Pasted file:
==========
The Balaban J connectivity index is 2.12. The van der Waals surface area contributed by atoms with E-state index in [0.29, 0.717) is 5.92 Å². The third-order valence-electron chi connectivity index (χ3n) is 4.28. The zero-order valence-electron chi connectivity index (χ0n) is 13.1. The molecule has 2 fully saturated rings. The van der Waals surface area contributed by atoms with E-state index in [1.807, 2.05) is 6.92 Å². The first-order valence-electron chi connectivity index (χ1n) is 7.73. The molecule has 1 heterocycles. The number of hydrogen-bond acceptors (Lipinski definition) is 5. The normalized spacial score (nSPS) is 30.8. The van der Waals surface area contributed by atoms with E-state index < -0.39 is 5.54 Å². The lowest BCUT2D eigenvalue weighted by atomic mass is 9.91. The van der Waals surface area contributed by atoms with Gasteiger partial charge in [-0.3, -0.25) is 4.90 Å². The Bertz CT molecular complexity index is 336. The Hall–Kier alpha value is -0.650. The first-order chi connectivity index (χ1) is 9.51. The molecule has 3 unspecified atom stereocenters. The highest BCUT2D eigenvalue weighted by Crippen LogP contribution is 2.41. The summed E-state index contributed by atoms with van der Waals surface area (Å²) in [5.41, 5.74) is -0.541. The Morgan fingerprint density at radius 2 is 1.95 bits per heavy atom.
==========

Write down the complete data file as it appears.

The Balaban J connectivity index is 2.12. The van der Waals surface area contributed by atoms with E-state index in [0.29, 0.717) is 5.92 Å². The third-order valence-electron chi connectivity index (χ3n) is 4.28. The zero-order valence-electron chi connectivity index (χ0n) is 13.1. The molecule has 2 fully saturated rings. The van der Waals surface area contributed by atoms with E-state index in [1.807, 2.05) is 6.92 Å². The first-order valence-electron chi connectivity index (χ1n) is 7.73. The molecule has 1 heterocycles. The number of hydrogen-bond acceptors (Lipinski definition) is 5. The normalized spacial score (nSPS) is 30.8. The van der Waals surface area contributed by atoms with E-state index < -0.39 is 5.54 Å². The lowest BCUT2D eigenvalue weighted by atomic mass is 9.91. The van der Waals surface area contributed by atoms with Gasteiger partial charge in [-0.3, -0.25) is 4.90 Å². The Bertz CT molecular complexity index is 336. The Hall–Kier alpha value is -0.650. The first-order chi connectivity index (χ1) is 9.51. The molecule has 3 unspecified atom stereocenters. The highest BCUT2D eigenvalue weighted by Crippen LogP contribution is 2.41. The summed E-state index contributed by atoms with van der Waals surface area (Å²) in [5.41, 5.74) is -0.541. The Morgan fingerprint density at radius 2 is 1.95 bits per heavy atom.